PRINCIPLES Now and into the future, seven Principle Statements outline our foundational values. We believe in...
6 | MAP FOR MOBILE
Strong neighborhoods with: ›› Unique identity and sense of place ›› A mix of housing types that provide for residents’ diverse needs ›› Community amenities within walkable distances
Functional roadway corridors with: ›› An attractive and welcoming public realm ›› Safe accommodations for people and vehicles ›› A variety of thriving businesses that support a robust economy
Strategic infill and redevelopment with: ›› A mix of uses that serve the needs of the community ›› A focus on vacant properties and blighted areas ›› Concentrated activity that creates vibrancy
A connected community with: ›› Ease of mobility for pedestrians, automobiles, and bicyclists ›› Safe and appealing transportation options ›› Access to businesses, parks and open spaces, cultural amenities, and other destinations
High quality design of the built environment with: ›› An attractive and distinctive streetscape and public realm ›› Maintenance of existing private property to minimize degradation and blight ›› New private property development that is distinguishing yet in keeping with City and neighborhood character
A strong downtown with: ›› A greater intensity of uses and activities ›› Pedestrian-friendly streets and interesting restaurants and entertainment options ›› Accommodations for tourists as well as those who live and work in Mobile
Greater opportunities to enjoy natural and recreational assets with: ›› Quality parks and open spaces ›› Appropriate and inviting development at key waterfront and riverfront locations ›› Proximity and connections to residential and commercial areas
THE DEVELOPMENT FRAMEWORK The development framework map delineates areas of the City according to the predominant form of development found in a specific area, or the “Development Area.” The development framework maps and development areas matrix describe the form that development should take. Together they act similar to a traditional future land-use map by laying a foundation for future zoning changes and land-use decisions.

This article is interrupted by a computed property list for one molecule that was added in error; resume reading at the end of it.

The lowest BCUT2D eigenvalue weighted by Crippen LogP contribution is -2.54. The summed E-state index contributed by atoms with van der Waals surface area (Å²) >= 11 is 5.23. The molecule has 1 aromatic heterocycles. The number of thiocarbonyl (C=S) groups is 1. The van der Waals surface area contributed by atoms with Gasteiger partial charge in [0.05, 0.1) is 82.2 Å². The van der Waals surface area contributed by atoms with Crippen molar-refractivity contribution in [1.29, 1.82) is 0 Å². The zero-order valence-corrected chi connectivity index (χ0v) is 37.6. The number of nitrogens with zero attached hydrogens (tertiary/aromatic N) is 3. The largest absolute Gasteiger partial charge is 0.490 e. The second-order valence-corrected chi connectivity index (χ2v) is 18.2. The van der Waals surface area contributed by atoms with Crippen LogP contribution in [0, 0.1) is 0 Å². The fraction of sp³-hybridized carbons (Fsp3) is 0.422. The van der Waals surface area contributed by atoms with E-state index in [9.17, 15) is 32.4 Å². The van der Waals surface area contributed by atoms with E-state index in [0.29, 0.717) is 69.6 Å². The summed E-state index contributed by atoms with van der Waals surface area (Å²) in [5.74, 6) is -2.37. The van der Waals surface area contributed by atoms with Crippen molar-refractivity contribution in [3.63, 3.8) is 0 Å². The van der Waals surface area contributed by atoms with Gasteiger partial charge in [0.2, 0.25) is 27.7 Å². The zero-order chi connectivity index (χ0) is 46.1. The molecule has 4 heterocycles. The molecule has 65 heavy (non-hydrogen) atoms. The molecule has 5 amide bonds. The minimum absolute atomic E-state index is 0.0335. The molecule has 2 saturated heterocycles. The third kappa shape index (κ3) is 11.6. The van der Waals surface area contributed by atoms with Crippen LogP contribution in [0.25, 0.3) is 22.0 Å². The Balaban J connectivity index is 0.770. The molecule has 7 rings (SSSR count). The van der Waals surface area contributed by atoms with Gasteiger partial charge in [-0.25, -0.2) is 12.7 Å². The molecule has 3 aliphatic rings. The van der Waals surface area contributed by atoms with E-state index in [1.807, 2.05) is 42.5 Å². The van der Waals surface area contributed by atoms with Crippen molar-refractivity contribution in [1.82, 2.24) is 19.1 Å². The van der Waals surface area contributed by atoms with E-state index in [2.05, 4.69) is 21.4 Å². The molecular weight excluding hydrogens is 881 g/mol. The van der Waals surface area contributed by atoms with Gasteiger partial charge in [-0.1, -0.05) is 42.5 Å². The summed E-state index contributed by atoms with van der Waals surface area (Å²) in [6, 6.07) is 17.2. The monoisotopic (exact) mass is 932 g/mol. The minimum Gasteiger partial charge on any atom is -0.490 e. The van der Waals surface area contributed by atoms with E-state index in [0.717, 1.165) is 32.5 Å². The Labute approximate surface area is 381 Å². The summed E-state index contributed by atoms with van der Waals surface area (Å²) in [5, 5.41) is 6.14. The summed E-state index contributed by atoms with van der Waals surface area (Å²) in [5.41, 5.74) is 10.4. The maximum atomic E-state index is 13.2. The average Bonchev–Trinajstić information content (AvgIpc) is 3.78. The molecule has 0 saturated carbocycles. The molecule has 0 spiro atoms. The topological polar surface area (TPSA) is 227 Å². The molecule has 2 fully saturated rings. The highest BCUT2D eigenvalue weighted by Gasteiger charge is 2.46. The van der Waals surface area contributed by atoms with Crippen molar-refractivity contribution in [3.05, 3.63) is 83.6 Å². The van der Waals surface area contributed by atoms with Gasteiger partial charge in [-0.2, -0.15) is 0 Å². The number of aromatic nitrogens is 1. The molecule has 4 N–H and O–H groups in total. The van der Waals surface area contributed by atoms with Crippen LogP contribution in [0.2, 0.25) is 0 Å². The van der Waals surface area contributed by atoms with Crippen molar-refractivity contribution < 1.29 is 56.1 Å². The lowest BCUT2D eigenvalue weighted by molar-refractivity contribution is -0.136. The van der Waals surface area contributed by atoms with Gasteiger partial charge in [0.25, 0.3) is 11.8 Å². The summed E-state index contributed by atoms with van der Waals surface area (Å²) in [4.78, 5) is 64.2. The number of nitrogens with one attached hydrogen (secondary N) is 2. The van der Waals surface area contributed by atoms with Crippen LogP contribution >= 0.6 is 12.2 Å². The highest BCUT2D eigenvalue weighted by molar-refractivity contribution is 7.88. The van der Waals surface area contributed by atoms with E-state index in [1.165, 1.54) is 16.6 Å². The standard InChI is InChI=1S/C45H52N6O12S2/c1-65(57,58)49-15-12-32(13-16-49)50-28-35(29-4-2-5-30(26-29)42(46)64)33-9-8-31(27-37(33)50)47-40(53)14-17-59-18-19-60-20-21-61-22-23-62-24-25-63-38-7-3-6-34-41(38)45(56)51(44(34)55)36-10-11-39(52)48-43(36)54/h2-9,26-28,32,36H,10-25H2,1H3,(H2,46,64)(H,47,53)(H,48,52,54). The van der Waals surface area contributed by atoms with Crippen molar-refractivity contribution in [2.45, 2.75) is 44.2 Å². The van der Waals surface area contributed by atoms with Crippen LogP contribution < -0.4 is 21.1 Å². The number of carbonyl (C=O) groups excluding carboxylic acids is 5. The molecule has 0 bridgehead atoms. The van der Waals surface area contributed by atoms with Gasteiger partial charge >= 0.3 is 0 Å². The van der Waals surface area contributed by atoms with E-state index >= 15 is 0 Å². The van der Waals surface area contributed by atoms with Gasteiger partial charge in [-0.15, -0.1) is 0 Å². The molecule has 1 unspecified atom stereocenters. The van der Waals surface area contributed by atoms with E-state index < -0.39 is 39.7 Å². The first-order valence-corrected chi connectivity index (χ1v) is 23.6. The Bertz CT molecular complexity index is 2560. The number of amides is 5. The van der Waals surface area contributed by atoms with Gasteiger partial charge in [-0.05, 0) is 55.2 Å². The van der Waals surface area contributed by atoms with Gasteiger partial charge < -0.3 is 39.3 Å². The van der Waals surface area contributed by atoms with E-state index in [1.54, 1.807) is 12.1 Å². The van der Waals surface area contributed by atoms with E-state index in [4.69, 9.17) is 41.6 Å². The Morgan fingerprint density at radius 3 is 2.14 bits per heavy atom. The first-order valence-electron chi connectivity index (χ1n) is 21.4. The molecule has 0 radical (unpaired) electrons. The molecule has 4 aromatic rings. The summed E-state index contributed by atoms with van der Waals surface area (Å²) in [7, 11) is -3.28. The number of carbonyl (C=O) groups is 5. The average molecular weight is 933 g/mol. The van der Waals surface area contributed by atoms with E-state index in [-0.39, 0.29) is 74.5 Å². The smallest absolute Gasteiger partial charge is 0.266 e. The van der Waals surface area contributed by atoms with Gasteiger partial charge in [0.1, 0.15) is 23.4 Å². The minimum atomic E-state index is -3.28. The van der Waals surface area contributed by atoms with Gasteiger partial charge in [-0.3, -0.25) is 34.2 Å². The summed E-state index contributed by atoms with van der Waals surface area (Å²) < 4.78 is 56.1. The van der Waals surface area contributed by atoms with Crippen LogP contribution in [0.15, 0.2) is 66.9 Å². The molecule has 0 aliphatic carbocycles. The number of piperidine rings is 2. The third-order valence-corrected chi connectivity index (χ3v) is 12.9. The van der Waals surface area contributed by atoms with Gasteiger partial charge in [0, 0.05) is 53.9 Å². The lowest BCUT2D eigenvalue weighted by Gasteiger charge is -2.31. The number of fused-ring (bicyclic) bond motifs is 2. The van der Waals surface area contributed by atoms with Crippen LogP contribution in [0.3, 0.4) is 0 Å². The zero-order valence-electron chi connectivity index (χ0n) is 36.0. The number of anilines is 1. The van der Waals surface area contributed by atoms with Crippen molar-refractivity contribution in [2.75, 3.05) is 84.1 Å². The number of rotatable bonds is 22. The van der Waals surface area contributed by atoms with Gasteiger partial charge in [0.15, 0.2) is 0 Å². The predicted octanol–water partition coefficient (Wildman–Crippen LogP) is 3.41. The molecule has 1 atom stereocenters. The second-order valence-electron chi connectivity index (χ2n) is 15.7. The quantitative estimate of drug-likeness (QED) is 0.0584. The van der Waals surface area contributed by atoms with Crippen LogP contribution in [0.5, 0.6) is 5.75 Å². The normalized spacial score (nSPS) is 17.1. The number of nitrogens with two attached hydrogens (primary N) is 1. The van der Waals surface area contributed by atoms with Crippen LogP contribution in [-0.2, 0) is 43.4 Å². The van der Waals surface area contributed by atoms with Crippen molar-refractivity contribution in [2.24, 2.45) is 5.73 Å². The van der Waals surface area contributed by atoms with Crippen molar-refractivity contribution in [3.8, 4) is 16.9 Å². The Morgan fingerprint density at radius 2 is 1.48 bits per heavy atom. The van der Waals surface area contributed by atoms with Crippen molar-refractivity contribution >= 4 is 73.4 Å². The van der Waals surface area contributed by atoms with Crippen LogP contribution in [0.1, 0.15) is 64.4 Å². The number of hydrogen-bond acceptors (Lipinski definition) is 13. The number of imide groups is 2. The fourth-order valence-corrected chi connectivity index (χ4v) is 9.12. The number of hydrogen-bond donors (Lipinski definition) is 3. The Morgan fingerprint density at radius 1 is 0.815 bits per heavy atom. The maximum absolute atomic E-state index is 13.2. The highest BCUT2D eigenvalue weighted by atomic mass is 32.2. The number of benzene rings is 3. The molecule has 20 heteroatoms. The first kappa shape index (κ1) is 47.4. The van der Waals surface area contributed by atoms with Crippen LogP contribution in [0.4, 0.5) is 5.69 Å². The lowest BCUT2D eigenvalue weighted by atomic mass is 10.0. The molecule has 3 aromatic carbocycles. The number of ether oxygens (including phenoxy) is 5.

The development areas are classified as corridors, centers, neighborhoods and areas and follow a continuum from urban to traditional to suburban to almost rural. Through images and text descriptions, the development framework portrays the preferred character of the centers, corridors and development areas, illustrating what these places should look like in the future.
This street design concept at Martin Luther King Avenue at Hamilton Street shows how low-cost, incremental improvements can transform a downtown area into a mixed-use street that accommodates all users and all modes of transportation.
PLAN ELEMENTS For a series of planning topics, Map for Mobile presents goals and policies upon which future planning, regulations and decisions can be built. Everyone wants Mobile to succeed, lead and grow. The city is on the cusp of a new era – one with expanded opportunities for economic development and accelerated growth. While Mobile faces a bright future, it also faces a number of challenges such as limited mobility, sprawling conditions, and declining neighborhoods. Mobile’s biggest challenges are also its biggest opportunities. If Mobile can affect positive change in these areas, the quality of life for its citizens will improve and the city will thrive. Map for Mobile is a framework plan that provides direction and guidance to improve the City and prepare it for the growth on the horizon.
BUILT ENVIRONMENT The built environment consists of the human-made spaces in which citizens live, work and play on a day-to-day basis. It encompasses public and private buildings, parks, transportation systems, streets, sidewalks, etc. GOALS
› › Buildings and sites designed to enhance and contribute to surroundings and neighborhoods
› › Well-designed infill development in strategic locations
› › A built environment that focuses more on people to create more desirable, higher quality-of-life places
› › Protected and preserved historic neighborhoods, buildings and sites
› › More mixed-use with less separation of uses – create more activity in given areas
› › Better suburban development – minimize additional sprawl to maximize growth in existing areas
› › More connections among developed areas and neighborhoods
› › Greater access to jobs and employment centers
8 | MAP FOR MOBILE
MOBILITY & CONNECTIVITY Mobility and connectivity are more than just transportation. These terms encompass all forms of getting from one place to another, including walking, biking, driving, taking transit and even water transport. Building on Mobile’s already strong commitment to Complete Streets, the plan proposes a new street type system for the City. GOALS ›› Decreased traffic congestion, especially on major corridors
›› Accommodations for driving, walking, and biking
›› More accessible and utilized transit service
›› Viable transportation alternatives and choices for citizens